iRobot (NASDAQ:IRBT) recently rode its leadership position in robotic cleaning devices to its first $1 billion sales year. The consumer tech specialist has its sights set much higher as the market matures out of its niche status over the next several years.

But there will be bumps along the way even under the most optimistic growth scenario. iRobot executives back in April signaled a difficult fiscal second-quarter ahead, for example, with sales and profitability held back by tariffs and by the shift in demand toward its newest Roomba releases.

On Tuesday, investors will learn whether there are other trends hurting iRobot's business, or if the company is on track to reach its aggressive 2019 targets.

Let's take a closer look.

1. Is competition edging Roomba out?

Three months ago, iRobot revealed a few distressing operating trends at the start of fiscal 2019, including slowing sales growth and increasing inventory levels. Yet management said at the time that the issues weren't driven by competition for its core Roomba vacuum franchise. CEO Colin Angle and his team instead blamed temporary factors such as tariffs for adding noise to the company's short-term sales cadence.

A user controls his robotic vacuum through his smartphone.

Image source: Getty Images.

Investors will find out on Tuesday whether that optimistic reading was correct. iRobot is aiming for double-digit sales growth both in the U.S. and in its major international markets, thanks mainly to its latest innovative releases for the Roomba franchise. And while Amazon.com Prime Day was not part of the second-quarter results, look for executives to discuss how well its devices sold during that promotion, which has become a major source of growth lately and a good indicator of consumer demand for the second half of the year.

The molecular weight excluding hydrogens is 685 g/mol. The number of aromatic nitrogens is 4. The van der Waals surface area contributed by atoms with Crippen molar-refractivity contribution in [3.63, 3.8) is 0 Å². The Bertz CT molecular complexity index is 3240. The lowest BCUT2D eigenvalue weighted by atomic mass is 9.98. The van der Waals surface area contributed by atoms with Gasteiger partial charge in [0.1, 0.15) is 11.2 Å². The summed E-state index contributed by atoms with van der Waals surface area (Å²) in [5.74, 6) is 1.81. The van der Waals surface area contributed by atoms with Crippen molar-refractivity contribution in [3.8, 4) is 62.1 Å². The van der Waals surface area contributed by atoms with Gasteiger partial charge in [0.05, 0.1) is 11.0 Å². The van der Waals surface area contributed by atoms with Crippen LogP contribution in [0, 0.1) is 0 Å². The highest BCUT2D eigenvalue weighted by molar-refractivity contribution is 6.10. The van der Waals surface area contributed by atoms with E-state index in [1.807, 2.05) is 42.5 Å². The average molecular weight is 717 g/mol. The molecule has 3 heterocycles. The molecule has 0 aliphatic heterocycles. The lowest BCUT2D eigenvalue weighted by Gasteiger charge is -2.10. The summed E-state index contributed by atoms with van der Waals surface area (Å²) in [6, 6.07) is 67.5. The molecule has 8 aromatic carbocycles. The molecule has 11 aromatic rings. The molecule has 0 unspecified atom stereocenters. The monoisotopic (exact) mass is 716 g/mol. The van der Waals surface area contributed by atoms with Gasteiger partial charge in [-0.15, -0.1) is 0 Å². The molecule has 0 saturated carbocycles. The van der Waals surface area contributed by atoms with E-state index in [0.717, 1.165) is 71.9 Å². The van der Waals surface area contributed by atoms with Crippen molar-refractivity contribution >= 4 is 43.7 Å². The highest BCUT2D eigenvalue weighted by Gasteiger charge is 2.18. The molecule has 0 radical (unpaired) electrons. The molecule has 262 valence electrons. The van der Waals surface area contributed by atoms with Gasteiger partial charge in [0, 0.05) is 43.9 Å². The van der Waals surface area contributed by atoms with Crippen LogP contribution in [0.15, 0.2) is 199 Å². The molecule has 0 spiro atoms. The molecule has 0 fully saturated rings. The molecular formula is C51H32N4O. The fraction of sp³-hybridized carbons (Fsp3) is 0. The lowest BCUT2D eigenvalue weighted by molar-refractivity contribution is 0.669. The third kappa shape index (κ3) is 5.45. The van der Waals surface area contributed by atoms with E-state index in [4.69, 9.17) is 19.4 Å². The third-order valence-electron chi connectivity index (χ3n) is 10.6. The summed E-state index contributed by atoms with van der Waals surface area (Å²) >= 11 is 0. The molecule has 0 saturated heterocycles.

2. Are the cost spikes manageable?

iRobot is dealing with two major cost issues right now: higher tariffs and efforts to diversify its manufacturing base outside of China. On top of that, margins are under pressure as the sales mix shifts further toward brand-new products, which are less efficient to produce.

All of these challenges should combine to power iRobot's second straight quarter of falling gross profit margin, but pricing trends could show whether a stabilization is on the way in the back half of 2019. Average selling prices rose to $321 from $309 in Q1, and a similar bump next week would help show that the company is finding ways to pass along most of its higher costs to consumers.

3. What about the holiday season?

Its consumer focus helps ensure that most of iRobot's sales come in the second half of the year, particularly around the holiday shopping season. Last year's 24% revenue spike in Q4 propelled the company over $1 billion for the year as households snapped up its latest lineup of smarter, more autonomous Roomba devices.

With the benefit of three more months of sales data to review, including early demand for its latest product launches, Angle and his team will have a clearer look into how well late 2019 might go for the business.

As it stands, iRobot's outlook calls for sales to rise by about 18% to $1.3 billion as operating earnings, depressed by tariffs, expand by a slower 10%. Each of these targets could receive a significant update on Tuesday, depending on the latest demand trends.